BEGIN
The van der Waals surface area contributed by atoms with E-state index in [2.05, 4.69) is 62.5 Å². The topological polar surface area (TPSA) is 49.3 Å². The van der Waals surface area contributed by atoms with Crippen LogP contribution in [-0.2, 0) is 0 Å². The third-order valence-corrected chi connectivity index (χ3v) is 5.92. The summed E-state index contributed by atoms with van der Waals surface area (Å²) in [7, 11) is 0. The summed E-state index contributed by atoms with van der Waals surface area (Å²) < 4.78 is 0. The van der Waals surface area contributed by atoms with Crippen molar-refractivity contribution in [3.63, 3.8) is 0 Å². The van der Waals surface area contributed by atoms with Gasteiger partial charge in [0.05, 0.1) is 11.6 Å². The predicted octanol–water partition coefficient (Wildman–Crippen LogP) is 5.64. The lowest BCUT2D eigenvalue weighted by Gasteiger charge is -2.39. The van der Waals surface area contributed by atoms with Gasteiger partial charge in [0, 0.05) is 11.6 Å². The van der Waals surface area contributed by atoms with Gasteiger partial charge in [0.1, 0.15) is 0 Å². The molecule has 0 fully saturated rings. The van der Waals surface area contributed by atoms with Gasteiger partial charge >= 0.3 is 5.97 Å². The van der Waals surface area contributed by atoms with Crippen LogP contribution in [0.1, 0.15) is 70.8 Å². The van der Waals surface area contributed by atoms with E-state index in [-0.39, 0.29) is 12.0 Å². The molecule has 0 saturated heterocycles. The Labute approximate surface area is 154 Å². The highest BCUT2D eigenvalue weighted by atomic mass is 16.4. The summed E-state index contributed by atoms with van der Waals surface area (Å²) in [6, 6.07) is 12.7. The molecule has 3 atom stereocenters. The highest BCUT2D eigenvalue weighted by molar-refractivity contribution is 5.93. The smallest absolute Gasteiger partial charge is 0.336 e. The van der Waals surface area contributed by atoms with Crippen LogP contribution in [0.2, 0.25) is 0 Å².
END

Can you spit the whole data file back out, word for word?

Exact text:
The van der Waals surface area contributed by atoms with E-state index in [2.05, 4.69) is 62.5 Å². The topological polar surface area (TPSA) is 49.3 Å². The van der Waals surface area contributed by atoms with Crippen LogP contribution in [-0.2, 0) is 0 Å². The third-order valence-corrected chi connectivity index (χ3v) is 5.92. The summed E-state index contributed by atoms with van der Waals surface area (Å²) in [7, 11) is 0. The summed E-state index contributed by atoms with van der Waals surface area (Å²) < 4.78 is 0. The van der Waals surface area contributed by atoms with Crippen molar-refractivity contribution in [3.63, 3.8) is 0 Å². The van der Waals surface area contributed by atoms with Gasteiger partial charge in [0.05, 0.1) is 11.6 Å². The predicted octanol–water partition coefficient (Wildman–Crippen LogP) is 5.64. The lowest BCUT2D eigenvalue weighted by Gasteiger charge is -2.39. The van der Waals surface area contributed by atoms with Gasteiger partial charge in [0, 0.05) is 11.6 Å². The van der Waals surface area contributed by atoms with Gasteiger partial charge in [0.1, 0.15) is 0 Å². The molecule has 0 fully saturated rings. The van der Waals surface area contributed by atoms with Gasteiger partial charge >= 0.3 is 5.97 Å². The van der Waals surface area contributed by atoms with Crippen LogP contribution in [0.1, 0.15) is 70.8 Å². The van der Waals surface area contributed by atoms with E-state index in [-0.39, 0.29) is 12.0 Å². The molecule has 0 saturated heterocycles. The Labute approximate surface area is 154 Å². The highest BCUT2D eigenvalue weighted by atomic mass is 16.4. The summed E-state index contributed by atoms with van der Waals surface area (Å²) in [6, 6.07) is 12.7. The molecule has 3 atom stereocenters. The highest BCUT2D eigenvalue weighted by molar-refractivity contribution is 5.93. The smallest absolute Gasteiger partial charge is 0.336 e. The van der Waals surface area contributed by atoms with Crippen LogP contribution in [0.2, 0.25) is 0 Å².